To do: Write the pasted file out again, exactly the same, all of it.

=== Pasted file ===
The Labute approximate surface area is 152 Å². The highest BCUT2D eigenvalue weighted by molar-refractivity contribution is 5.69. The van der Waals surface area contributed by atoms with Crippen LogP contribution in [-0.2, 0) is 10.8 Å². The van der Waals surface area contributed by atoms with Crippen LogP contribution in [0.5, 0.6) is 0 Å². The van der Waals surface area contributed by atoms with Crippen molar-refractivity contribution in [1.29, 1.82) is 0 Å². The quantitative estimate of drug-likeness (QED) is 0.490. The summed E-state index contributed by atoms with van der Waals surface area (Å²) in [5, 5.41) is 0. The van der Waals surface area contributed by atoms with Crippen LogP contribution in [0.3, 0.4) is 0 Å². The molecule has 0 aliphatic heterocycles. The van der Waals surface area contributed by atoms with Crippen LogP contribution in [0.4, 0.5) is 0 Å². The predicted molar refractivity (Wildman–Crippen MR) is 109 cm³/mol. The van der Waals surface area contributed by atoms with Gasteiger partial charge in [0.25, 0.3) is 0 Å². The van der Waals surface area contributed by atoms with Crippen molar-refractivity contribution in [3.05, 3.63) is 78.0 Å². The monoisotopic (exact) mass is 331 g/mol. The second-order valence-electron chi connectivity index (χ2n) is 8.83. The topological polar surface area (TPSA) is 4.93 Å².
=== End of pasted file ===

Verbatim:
The Labute approximate surface area is 152 Å². The highest BCUT2D eigenvalue weighted by molar-refractivity contribution is 5.69. The van der Waals surface area contributed by atoms with Crippen LogP contribution in [-0.2, 0) is 10.8 Å². The van der Waals surface area contributed by atoms with Crippen LogP contribution in [0.5, 0.6) is 0 Å². The van der Waals surface area contributed by atoms with Crippen molar-refractivity contribution in [1.29, 1.82) is 0 Å². The quantitative estimate of drug-likeness (QED) is 0.490. The summed E-state index contributed by atoms with van der Waals surface area (Å²) in [5, 5.41) is 0. The van der Waals surface area contributed by atoms with Crippen LogP contribution in [0.3, 0.4) is 0 Å². The molecule has 0 aliphatic heterocycles. The van der Waals surface area contributed by atoms with Crippen LogP contribution in [0.4, 0.5) is 0 Å². The predicted molar refractivity (Wildman–Crippen MR) is 109 cm³/mol. The van der Waals surface area contributed by atoms with Gasteiger partial charge in [0.25, 0.3) is 0 Å². The van der Waals surface area contributed by atoms with Crippen molar-refractivity contribution in [3.05, 3.63) is 78.0 Å². The monoisotopic (exact) mass is 331 g/mol. The second-order valence-electron chi connectivity index (χ2n) is 8.83. The topological polar surface area (TPSA) is 4.93 Å².